Every so often, however, a chink opens on practices which suggest that the link between money and political influence may be closer than we like to believe. The advantages of entrenched power being what they are, it may be no coincidence that such revelations tend to cluster in the twilight of a government, rather than at its bright, optimistic dawn.
The latest chink has been opened by Dr Chai Patel, head of the Priory Group and a major Labour Party donor, who has complained that his elevation to a peerage is being blocked by the Lords Appointments Commission. Dr Patel's decision to make his complaint public has prompted a spate of new allegations about how eloquently money talks when parties consider their nominations for the House of Lords.
And while talk of "peerages for sale" may no longer shock, it is hardly palatable - which is surely why New Labour figures rushed out with half-denials. Alastair Campbell said that "plenty of people" had been awarded honours who had made no donations whatsoever. But it was Lord Falconer who took the award for disingenuousness, when he tried to reverse the argument by saying that there could hardly be a ban on donors receiving honours. That is one way of putting it.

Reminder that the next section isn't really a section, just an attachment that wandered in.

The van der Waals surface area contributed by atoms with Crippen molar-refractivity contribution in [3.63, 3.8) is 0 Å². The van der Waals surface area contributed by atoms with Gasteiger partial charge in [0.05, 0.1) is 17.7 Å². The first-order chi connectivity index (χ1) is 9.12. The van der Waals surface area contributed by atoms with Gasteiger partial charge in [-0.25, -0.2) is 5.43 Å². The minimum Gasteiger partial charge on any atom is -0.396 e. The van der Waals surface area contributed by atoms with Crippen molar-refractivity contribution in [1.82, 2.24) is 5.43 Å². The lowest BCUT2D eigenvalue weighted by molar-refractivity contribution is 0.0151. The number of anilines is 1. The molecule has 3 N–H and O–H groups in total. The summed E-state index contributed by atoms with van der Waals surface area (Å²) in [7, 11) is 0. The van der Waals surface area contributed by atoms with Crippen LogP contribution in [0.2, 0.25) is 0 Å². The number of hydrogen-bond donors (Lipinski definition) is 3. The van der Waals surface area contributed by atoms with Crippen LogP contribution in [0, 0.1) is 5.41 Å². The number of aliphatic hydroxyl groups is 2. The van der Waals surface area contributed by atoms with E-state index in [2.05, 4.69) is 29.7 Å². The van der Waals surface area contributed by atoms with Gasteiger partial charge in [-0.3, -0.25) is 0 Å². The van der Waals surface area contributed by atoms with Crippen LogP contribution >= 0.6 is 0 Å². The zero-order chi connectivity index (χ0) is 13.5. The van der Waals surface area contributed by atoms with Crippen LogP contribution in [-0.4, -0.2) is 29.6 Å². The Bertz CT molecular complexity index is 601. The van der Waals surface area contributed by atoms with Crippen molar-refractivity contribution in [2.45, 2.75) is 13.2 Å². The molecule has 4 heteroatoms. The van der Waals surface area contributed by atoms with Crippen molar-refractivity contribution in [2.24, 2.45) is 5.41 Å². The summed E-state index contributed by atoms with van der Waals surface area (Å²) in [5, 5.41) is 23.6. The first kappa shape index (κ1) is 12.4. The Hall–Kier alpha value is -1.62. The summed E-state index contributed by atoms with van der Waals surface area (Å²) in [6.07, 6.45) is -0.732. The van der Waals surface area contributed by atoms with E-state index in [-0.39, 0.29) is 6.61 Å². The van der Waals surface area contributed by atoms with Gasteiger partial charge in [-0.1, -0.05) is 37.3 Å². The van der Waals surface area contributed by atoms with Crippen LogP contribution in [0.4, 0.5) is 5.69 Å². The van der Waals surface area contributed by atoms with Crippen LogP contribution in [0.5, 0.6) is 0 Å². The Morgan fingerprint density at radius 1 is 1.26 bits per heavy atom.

One aspect of the Dr Patel saga, however, should still have the capacity to shock. And this is the extent to which regulations requiring political parties to disclose donations are apparently being circumvented by the parties' new enthusiasm for loans. Loans, it seems, have to be declared only if they are advanced at a preferential interest rate.
No one has suggested that only the Labour Party has accepted loans from wealthy individuals. What is incontestable, though, is that such loans ride a coach and horses through the rules of disclosure and the restrictions on the amount an individual may donate. Thus, a measure introduced to increase transparency has apparently had the perverse effect of reducing it.
It has long been clear that the funding of political parties needs an overhaul, as does the way in which membership of the House of Lords is conferred. Both were recommended for far-reaching change by the Power inquiry last month. What has come to light following Dr Patel's complaint shows once again that these are weak points of our political system and they need to be addressed.